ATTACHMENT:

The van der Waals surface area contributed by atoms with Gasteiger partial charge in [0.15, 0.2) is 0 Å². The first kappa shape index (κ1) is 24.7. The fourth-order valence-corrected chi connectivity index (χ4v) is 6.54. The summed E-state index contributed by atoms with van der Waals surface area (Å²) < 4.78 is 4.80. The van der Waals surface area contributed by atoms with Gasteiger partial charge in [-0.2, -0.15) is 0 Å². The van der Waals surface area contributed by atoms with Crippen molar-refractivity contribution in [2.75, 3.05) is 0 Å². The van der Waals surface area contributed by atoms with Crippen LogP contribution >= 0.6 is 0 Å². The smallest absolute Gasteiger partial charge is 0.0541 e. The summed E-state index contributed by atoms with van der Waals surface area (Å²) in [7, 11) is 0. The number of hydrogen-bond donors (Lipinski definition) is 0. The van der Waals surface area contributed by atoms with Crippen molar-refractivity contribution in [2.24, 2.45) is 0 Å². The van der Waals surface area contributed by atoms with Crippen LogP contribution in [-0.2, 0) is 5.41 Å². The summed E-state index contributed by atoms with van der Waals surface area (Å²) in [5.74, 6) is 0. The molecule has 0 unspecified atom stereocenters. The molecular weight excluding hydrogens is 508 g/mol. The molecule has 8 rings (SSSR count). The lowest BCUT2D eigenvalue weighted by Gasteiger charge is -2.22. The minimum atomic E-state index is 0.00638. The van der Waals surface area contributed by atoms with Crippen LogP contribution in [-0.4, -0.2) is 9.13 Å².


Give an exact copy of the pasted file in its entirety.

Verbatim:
The van der Waals surface area contributed by atoms with Gasteiger partial charge in [0.15, 0.2) is 0 Å². The first kappa shape index (κ1) is 24.7. The fourth-order valence-corrected chi connectivity index (χ4v) is 6.54. The summed E-state index contributed by atoms with van der Waals surface area (Å²) < 4.78 is 4.80. The van der Waals surface area contributed by atoms with Gasteiger partial charge in [-0.2, -0.15) is 0 Å². The van der Waals surface area contributed by atoms with Crippen molar-refractivity contribution in [2.75, 3.05) is 0 Å². The van der Waals surface area contributed by atoms with Crippen LogP contribution >= 0.6 is 0 Å². The smallest absolute Gasteiger partial charge is 0.0541 e. The summed E-state index contributed by atoms with van der Waals surface area (Å²) in [7, 11) is 0. The number of hydrogen-bond donors (Lipinski definition) is 0. The van der Waals surface area contributed by atoms with Crippen molar-refractivity contribution in [2.24, 2.45) is 0 Å². The van der Waals surface area contributed by atoms with Crippen LogP contribution in [-0.2, 0) is 5.41 Å². The summed E-state index contributed by atoms with van der Waals surface area (Å²) in [5.74, 6) is 0. The molecule has 0 unspecified atom stereocenters. The molecular weight excluding hydrogens is 508 g/mol. The molecule has 8 rings (SSSR count). The lowest BCUT2D eigenvalue weighted by Gasteiger charge is -2.22. The minimum atomic E-state index is 0.00638. The van der Waals surface area contributed by atoms with Crippen LogP contribution in [-0.4, -0.2) is 9.13 Å².